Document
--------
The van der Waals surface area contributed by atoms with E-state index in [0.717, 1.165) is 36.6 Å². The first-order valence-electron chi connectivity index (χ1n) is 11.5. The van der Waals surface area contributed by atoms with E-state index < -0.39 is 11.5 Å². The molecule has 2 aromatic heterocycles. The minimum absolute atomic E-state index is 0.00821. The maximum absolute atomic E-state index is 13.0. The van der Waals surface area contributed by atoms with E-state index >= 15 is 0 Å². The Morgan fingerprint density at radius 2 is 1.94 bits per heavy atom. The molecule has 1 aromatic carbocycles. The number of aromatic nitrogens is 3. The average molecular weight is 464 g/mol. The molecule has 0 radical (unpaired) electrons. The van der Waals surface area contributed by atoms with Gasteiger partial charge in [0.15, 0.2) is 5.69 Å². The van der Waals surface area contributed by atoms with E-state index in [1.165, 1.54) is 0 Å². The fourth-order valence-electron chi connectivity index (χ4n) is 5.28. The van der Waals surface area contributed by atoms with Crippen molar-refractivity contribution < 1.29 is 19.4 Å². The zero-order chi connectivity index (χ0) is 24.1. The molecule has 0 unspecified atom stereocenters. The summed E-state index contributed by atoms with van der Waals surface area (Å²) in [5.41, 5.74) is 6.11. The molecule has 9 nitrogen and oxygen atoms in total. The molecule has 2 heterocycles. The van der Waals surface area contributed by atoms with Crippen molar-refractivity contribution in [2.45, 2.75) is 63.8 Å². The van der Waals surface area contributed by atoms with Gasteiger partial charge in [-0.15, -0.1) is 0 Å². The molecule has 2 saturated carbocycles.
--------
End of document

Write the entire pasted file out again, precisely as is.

The van der Waals surface area contributed by atoms with E-state index in [0.717, 1.165) is 36.6 Å². The first-order valence-electron chi connectivity index (χ1n) is 11.5. The van der Waals surface area contributed by atoms with E-state index < -0.39 is 11.5 Å². The molecule has 2 aromatic heterocycles. The minimum absolute atomic E-state index is 0.00821. The maximum absolute atomic E-state index is 13.0. The van der Waals surface area contributed by atoms with E-state index >= 15 is 0 Å². The Morgan fingerprint density at radius 2 is 1.94 bits per heavy atom. The molecule has 1 aromatic carbocycles. The number of aromatic nitrogens is 3. The average molecular weight is 464 g/mol. The molecule has 0 radical (unpaired) electrons. The van der Waals surface area contributed by atoms with Gasteiger partial charge in [0.15, 0.2) is 5.69 Å². The van der Waals surface area contributed by atoms with E-state index in [1.165, 1.54) is 0 Å². The fourth-order valence-electron chi connectivity index (χ4n) is 5.28. The van der Waals surface area contributed by atoms with Crippen molar-refractivity contribution < 1.29 is 19.4 Å². The zero-order chi connectivity index (χ0) is 24.1. The molecule has 0 unspecified atom stereocenters. The summed E-state index contributed by atoms with van der Waals surface area (Å²) in [5.41, 5.74) is 6.11. The molecule has 9 nitrogen and oxygen atoms in total. The molecule has 2 heterocycles. The van der Waals surface area contributed by atoms with Crippen molar-refractivity contribution in [2.45, 2.75) is 63.8 Å². The van der Waals surface area contributed by atoms with Gasteiger partial charge in [-0.15, -0.1) is 0 Å². The molecule has 2 saturated carbocycles.